Now and then we get asked to build up bikes other than fixies. Here’s a few shots of a road frame I just put together for a good friend. Its based on the same design principals I have always used. Simple, light and fit. Since this rider had a few special requests, making a custom frame was the best way to answer his needs. Mainly:
1) Need extra seatpost exposure for special gear. OK – well, I’m not the biggest fan of compact (read sloping top tube) frames – but in this case it fit the bill.
2) Durable for train transports and general daily abuse. So, we built up some Wright style drops with replaceable hanger. And using extra beefy chainstays to further the durability especially when tossed into a rinko.
3) Snappy performance – but also ride-able for 250km+ So, we chose tubing combination that has good rigidity , yet retain more suppleness in the rear triangle.
4) Easy to service and maintain just about anywhere. So, I’m using a very standard 28mm BB with also very standard integrated headset for oversize steerer. The finish is hand brushed so its easy to clean and has a couple extra drain holes for accumulated moisture common to rides around here.
Side view of the new bike.
Top Profile view
Rear Triangle View
No nonsense rear drops with micro-size eyelets for rack or fender.
We’ll be building it up this weekend, so stay tuned for a full ride report. I’m pretty sure the new owner will like this ride!
I had our fabricator send me one of our welder ‘spot check’ samples. This is a simple test that tests the quality of fabrication and welding. The goal is to be able to examine the fabrication and welding procedure to spot any inconsistencies and also use as a QC tool for the welders. All of our fabricators are certified welders and keep their skills at top notch. Take a look at the images below so you can how the welds are produced on the bike frames we sell.
This is a close up of the joint detail. The tubes have not been burnished or polished so we can see the slight discoloration of the weld. This discloration is one of the important keys to grading Ti welding. A Silver or Straw color is preferred. If the weld is out of range and inert gas not properly applied, then the discoloration may tend towards a blue finish.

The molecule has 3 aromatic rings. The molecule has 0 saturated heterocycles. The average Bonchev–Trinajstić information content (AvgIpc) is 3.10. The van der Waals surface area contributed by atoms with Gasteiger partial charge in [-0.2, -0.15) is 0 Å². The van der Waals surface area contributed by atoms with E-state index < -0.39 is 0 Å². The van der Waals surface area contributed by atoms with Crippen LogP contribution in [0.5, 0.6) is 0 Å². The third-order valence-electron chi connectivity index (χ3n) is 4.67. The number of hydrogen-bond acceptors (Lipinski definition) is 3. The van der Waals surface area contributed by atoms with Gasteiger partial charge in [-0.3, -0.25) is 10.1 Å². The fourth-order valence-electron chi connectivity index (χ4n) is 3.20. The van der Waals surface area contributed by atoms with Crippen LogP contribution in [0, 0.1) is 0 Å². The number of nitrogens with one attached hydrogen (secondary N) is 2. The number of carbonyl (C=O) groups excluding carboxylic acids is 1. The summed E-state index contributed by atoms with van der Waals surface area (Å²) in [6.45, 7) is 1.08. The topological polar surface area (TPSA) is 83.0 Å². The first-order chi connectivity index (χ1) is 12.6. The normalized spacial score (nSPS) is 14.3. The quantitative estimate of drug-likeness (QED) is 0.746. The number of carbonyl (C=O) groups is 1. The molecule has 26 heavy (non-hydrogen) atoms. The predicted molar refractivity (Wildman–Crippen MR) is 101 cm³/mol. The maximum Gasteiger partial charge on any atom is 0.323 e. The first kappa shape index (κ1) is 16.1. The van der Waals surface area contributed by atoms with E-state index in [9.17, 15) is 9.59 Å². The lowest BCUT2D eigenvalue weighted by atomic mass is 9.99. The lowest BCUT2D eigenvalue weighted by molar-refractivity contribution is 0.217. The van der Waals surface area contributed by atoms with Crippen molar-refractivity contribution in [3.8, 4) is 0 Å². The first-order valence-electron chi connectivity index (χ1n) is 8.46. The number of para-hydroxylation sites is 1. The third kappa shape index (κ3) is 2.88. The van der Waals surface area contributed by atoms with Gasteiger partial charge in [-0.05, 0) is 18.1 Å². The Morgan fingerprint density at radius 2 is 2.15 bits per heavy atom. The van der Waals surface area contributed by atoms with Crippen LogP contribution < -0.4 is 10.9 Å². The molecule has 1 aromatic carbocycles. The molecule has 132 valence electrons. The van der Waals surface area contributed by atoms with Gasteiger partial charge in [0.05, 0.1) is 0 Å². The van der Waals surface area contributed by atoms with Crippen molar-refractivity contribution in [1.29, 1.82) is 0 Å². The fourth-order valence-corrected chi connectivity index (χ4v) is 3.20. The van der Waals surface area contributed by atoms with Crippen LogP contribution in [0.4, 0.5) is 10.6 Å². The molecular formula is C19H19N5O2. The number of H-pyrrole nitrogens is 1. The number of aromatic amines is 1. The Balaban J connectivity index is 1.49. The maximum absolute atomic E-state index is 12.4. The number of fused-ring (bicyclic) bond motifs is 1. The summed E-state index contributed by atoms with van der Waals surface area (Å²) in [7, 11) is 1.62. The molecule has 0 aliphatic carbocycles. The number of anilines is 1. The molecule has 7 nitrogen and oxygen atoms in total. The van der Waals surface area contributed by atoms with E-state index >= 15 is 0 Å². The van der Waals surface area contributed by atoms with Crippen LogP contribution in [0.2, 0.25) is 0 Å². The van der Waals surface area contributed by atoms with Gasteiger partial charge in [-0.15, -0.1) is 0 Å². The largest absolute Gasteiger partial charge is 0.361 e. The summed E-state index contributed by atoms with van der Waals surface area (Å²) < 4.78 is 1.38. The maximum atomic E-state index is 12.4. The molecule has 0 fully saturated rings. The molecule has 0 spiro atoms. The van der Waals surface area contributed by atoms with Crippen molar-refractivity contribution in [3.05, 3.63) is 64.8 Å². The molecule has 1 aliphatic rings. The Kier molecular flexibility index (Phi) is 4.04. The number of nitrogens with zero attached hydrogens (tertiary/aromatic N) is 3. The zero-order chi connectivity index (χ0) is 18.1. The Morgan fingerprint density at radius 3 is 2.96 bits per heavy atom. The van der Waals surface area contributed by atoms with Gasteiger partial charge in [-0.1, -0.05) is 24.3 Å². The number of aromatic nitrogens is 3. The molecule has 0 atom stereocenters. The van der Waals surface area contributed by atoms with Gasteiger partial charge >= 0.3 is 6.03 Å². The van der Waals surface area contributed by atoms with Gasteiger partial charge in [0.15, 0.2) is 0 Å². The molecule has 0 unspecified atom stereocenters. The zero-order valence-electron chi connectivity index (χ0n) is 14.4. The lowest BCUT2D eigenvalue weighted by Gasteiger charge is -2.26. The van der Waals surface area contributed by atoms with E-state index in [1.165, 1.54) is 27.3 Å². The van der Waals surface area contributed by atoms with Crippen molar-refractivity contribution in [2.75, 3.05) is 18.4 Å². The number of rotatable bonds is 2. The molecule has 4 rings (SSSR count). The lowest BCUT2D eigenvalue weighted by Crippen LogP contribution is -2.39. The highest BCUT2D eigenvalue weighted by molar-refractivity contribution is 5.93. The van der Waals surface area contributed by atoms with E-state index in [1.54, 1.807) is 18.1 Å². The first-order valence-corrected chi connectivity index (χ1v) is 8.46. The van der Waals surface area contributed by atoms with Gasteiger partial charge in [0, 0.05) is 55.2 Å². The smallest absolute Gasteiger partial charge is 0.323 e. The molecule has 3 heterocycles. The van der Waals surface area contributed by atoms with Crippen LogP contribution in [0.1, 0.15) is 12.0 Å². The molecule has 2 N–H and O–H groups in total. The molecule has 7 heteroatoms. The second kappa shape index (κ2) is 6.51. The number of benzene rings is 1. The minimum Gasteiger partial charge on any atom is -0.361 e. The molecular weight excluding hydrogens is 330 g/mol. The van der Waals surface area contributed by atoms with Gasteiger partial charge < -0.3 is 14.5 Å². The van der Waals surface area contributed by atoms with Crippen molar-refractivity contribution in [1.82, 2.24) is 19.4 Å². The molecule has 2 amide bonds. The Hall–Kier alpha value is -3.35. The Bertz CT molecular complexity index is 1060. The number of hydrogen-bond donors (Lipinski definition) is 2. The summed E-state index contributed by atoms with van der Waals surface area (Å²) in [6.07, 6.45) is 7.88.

This is an image looking into the tube. You can see a small hole which is used to allow full circulation of the shielding gas. In addition you can see small spot weld on the top which is used to hold the cap. All of our welds are conducted with full internal shielding and use of a trailing gas shield. Looking at the weld penetration we can see that it is uniform and again coloration is within the ‘Straw’ allowance. This shows a nearly textbook perfect weld.
Now looking into the 90 degree tube. Here is where we can inspect the miter and also the weld penetration. Any gap in the miter will result in a weakened joint. And its particularly important to maintain a very consistent weld to avoid either ‘cold welding’ or ‘mottling’. Our tubes are CAD/CAM machined, then checked many times during the construction process for a perfect fit. Only a perfect fitting miter will result in the strongest frame. Combined with high quality welding and you will create a frame that is as strongest and durable as possible.
That’s it for now! I just wanted to post this to show the quality of workmanship and how we approach the building of every frameset.
The nice folks at Nicole sent me an email regarding a Sunday ride that perked my interest. It was basically a re-run of the Hakone Ekiden route starting from Tokyo. Since I missed the <in>famous TCC /PE Ekiden No Mae rally in which the cyclists actually ride the narrow window in front of the runners, this was a close second in honor of my fellow TCC / PE cohorts.
The ride started from Nicole Cycles in Aoyama, then routed onto the National Route ’1′ which was the same as the Ekiden. From there we went to Yokohama, then Odawara. The last couple of km to Hakone terminal became a mini-sprint finish / start to the next leg which was the gruelling climb itself to Moto Hakone. We regrouped then began the climb. I was riding a 49/22 and since JF had ridden this nearly same route WITH the Ekiden No Mae crew, I was pretty confident it would be a workable choice.